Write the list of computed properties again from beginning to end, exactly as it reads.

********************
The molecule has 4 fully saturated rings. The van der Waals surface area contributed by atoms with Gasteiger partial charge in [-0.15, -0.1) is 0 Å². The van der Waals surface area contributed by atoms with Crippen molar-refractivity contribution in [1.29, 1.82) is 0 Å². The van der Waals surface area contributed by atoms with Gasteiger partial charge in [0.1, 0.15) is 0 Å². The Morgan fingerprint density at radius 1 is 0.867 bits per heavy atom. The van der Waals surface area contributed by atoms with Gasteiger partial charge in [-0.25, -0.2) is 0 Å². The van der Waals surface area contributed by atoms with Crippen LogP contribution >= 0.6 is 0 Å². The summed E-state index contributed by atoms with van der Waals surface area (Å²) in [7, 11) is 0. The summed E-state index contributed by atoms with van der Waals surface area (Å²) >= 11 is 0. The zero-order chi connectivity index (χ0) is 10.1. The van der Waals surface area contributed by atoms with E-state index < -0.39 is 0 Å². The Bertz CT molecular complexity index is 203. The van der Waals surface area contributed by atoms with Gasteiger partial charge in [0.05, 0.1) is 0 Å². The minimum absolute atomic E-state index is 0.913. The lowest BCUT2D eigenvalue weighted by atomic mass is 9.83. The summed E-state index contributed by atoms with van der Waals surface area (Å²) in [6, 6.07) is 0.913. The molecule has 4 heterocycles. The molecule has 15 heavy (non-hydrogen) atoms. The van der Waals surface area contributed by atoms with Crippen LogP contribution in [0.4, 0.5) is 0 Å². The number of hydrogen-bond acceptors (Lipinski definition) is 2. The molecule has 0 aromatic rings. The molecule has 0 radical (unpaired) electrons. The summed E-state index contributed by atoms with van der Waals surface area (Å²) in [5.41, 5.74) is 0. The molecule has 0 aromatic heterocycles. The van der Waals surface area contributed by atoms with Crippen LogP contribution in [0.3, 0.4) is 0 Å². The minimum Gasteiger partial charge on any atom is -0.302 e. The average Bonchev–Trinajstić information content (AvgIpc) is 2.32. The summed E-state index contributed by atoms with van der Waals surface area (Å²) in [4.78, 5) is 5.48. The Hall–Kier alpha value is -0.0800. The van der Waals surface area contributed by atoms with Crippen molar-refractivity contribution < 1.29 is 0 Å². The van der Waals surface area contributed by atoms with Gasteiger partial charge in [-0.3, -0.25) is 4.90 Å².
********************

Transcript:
The molecule has 4 fully saturated rings. The van der Waals surface area contributed by atoms with Gasteiger partial charge in [-0.15, -0.1) is 0 Å². The van der Waals surface area contributed by atoms with Crippen molar-refractivity contribution in [1.29, 1.82) is 0 Å². The van der Waals surface area contributed by atoms with Gasteiger partial charge in [0.1, 0.15) is 0 Å². The Morgan fingerprint density at radius 1 is 0.867 bits per heavy atom. The van der Waals surface area contributed by atoms with Gasteiger partial charge in [-0.25, -0.2) is 0 Å². The van der Waals surface area contributed by atoms with Crippen LogP contribution >= 0.6 is 0 Å². The summed E-state index contributed by atoms with van der Waals surface area (Å²) in [7, 11) is 0. The summed E-state index contributed by atoms with van der Waals surface area (Å²) >= 11 is 0. The zero-order chi connectivity index (χ0) is 10.1. The van der Waals surface area contributed by atoms with E-state index < -0.39 is 0 Å². The Bertz CT molecular complexity index is 203. The van der Waals surface area contributed by atoms with Gasteiger partial charge in [0.05, 0.1) is 0 Å². The minimum absolute atomic E-state index is 0.913. The lowest BCUT2D eigenvalue weighted by atomic mass is 9.83. The summed E-state index contributed by atoms with van der Waals surface area (Å²) in [6, 6.07) is 0.913. The molecule has 4 heterocycles. The molecule has 15 heavy (non-hydrogen) atoms. The van der Waals surface area contributed by atoms with Crippen LogP contribution in [0.4, 0.5) is 0 Å². The number of hydrogen-bond acceptors (Lipinski definition) is 2. The molecule has 0 aromatic rings. The molecule has 0 radical (unpaired) electrons. The summed E-state index contributed by atoms with van der Waals surface area (Å²) in [5.41, 5.74) is 0. The molecule has 0 aromatic heterocycles. The van der Waals surface area contributed by atoms with Crippen LogP contribution in [0.3, 0.4) is 0 Å². The minimum Gasteiger partial charge on any atom is -0.302 e. The average Bonchev–Trinajstić information content (AvgIpc) is 2.32. The summed E-state index contributed by atoms with van der Waals surface area (Å²) in [4.78, 5) is 5.48. The Hall–Kier alpha value is -0.0800. The van der Waals surface area contributed by atoms with Crippen molar-refractivity contribution < 1.29 is 0 Å². The van der Waals surface area contributed by atoms with Gasteiger partial charge in [-0.3, -0.25) is 4.90 Å².